Fri, Jun. 19, 9:48 AM
- The ECB today boosted the amount Greek banks can borrow under the emergency liquidity assistance funding program (ELA) by about €1B, but that's just one-third of what depositors pulled from the lenders this week.
- Up well over 1% earlier in the session, European stocks (NYSEARCA:FEZ) have cut those gains significantly and Germany (NYSEARCA:EWG) has moved into the red.
- Athens is higher by 2.3%, but from very beaten-up levels. GREK +2.7%, NBG +0.9%
- Also higher earlier in the session, the 10-year U.S. Treasury yield is now off six basis points to 2.29%. TLT +0.9%, TBT -1.8%
Tue, Jun. 16, 9:24 AM
Mon, Jun. 15, 9:14 AM
Mon, Jun. 15, 7:00 AM
- Weekend talks aimed at resolving the Greek mess reportedly lasted just shy of an hour before ending.
- The Athens Stock Exchange General Index is lower by 4.4, with the yield on the country's 10-year paper up 69 basis points to 12.19%. The yield on the two-year note is up 308 basis points to 27.93%. National Bank of Greece (NYSE:NBG) is off 14.5% premarket.
- ETF: GREK
Fri, Jun. 12, 9:57 AM
- The bond rout of the past few weeks has been notable for its correlation. The bond markets of putative solid credits like Germany and the U.S. were hit as hard or even harder than those of countries like Spain and Italy.
- Potentially worrisome in today's action: Yields are flat to lower in Germany and the U.S. while moving sharply higher in the peripheral countries.
- The 10-year U.S. Treasury yield is down 1 bp to 2.37% and the 10-year German Bund yield is lower by 3 bps to 0.86%. Meanwhile, the Spanish 10-year yield is up 18 bps to 2.31%, and Italy up 12 bps to 2.26%.
- This is happening as another Greek default and then possible EU exit got more likely with the IMF technical team's return to D.C. yesterday, and investors may not want to be holding the paper of the next countries in line should anything adverse happen over the weekend.
- Spain's IBEX 35 (NYSEARCA:EWP) is lower by 1.3%, and Italy's FTSE MIB (NYSEARCA:EWI) by 1.5%. Elsewhere in Europe, Germany (NYSEARCA:EWG) is down 1.5% and France (NYSEARCA:EWQ) is down 1.7%. FEZ -2.2%, GREK -4.1%, NBG -7%
- ETFs: VGK, FEZ, HEDJ, IEV, EU, EPV, EZU, FEU, EEA, EURL, FEP, UPV, DBEU, BUNL, ADRU, HEZU, FEEU, IEUR, BUNT, GGOV, FIEU, DBEZ, FEUZ, SBEU
Fri, Jun. 12, 9:11 AM
Thu, Jun. 11, 10:44 AM
- "We are well away from an agreement," says IMF spokesman Gerry Rice, as the agency's technical team returns to D.C. from Brussels. "There are major differences between us in most key areas and there has been no progress in narrowing these differences."
- The main obstacles, says Rice, are pension reform, tax policy, and financing. "On financing, what we have said consistently is that is has to add up."
- Nicely higher earlier, the Greek ETF (GREK -0.1) turns red, as does National Bank of Greece (NBG -0.8%).
- Previously: S&P further downgrades Greece (June 10)
Wed, Jun. 10, 4:44 PM
- The Greek government will likely default on its debt within twelve months, says S&P, lowering the country's credit rating to CCC from CCC+. The outlook remains negative.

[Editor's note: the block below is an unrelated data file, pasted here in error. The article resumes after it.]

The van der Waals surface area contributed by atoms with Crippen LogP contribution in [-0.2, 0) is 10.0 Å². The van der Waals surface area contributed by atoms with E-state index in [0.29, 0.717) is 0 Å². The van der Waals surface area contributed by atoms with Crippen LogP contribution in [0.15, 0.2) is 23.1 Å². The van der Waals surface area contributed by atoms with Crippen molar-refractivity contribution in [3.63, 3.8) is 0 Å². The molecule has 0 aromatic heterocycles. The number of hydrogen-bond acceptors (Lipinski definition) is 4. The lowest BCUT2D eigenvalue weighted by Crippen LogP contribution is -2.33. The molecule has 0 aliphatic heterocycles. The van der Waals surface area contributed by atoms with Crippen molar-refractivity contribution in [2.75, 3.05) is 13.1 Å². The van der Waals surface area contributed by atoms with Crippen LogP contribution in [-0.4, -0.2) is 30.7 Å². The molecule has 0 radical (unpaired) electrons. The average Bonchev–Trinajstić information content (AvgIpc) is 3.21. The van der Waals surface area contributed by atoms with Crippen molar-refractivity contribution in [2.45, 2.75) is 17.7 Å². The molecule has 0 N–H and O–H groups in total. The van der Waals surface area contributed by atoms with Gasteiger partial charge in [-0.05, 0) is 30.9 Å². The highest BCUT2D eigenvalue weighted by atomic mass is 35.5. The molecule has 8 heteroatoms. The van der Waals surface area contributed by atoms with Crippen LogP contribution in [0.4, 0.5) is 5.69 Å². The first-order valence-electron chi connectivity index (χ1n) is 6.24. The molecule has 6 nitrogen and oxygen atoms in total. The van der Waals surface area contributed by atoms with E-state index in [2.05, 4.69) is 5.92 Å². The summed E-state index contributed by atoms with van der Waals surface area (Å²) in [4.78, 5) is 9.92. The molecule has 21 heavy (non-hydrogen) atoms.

- "Greece delaying its payment to the International Monetary Fund last Friday, June 5, appears to demonstrate that the Greek government is prioritizing pension and other domestic spending over its scheduled debt service obligations."
- GREK, NBG
Thu, Jun. 4, 4:42 PM
- The news hit after Athens stock exchange had closed for the session, but GREK closed down 5.9% in a preview of what may be ahead on Friday.
- It's the first time a developed country has ever missed a payment to the IMF, writes Ambrose Evans-Pritchard, noting the Greek government is invoking an obscure mechanism to bundle all debts due in June and pay them at the end of the month.
- A caught-off guard IMF (hours earlier, Christine Lagarde was confident the payment would be made on Friday) confirms it's been notified by the Greek government that the entire $1.6B due this month will be paid on June 30.
- The skipped payment is the clearest sign yet of an escalating crisis, writes AEP, as Syriza refuses to buckle and high statesmanship from Europe is so far absent. Syriza has the money on hand to make the payment, but says it won't burn any more of the country's dwindling cash until a credible bailout offer is on the table.
- NBG -8.9%
Wed, May 27, 10:35 AM
- Athens (GREK, NBG) is leading the way with a 3.6% gain. Italy (NYSEARCA:EWI) is higher by 1.9%, France (NYSEARCA:EWQ) by 1.7%, Spain (NYSEARCA:EWP) by 1.6%, Germany (NYSEARCA:EWG) by 1.1%. The Stoxx 50 (NYSEARCA:FEZ) is ahead by 1.2%.
- Source: CNBC
- ETFs: VGK, FEZ, HEDJ, IEV, EPV, EZU, FEU, EEA, EURL, FEP, UPV, DBEU, ADRU, HEZU, FEEU, IEUR, FIEU, DBEZ, FEUZ, SBEU
Fri, May 22, 2:43 PM
- German Finance Minister Wolfgang Schaeuble suggested the possibility of parallel currencies at a recent private meeting, reports Bloomberg, though he stopped short of endorsing the idea.
- The Peterson Institutes's Jacob Kirkegaard suggests Germany is "ready to take this brinkmanship very far," with Schaeuble in the role of "attack dog."
- SocGen's Sebastian Galy notes other non-EU countries incorporate the euro into their systems. Turkey is one, as is Montenegro - the example Schaeuble used in his meeting.
- GREK -1.8%, NBG -3.2%
Mon, May 11, 9:22 AM
Thu, May 7, 9:20 AM
Wed, May 6, 9:11 AM
Mon, Apr. 27, 9:18 AM
Fri, Apr. 24, 9:17 AM
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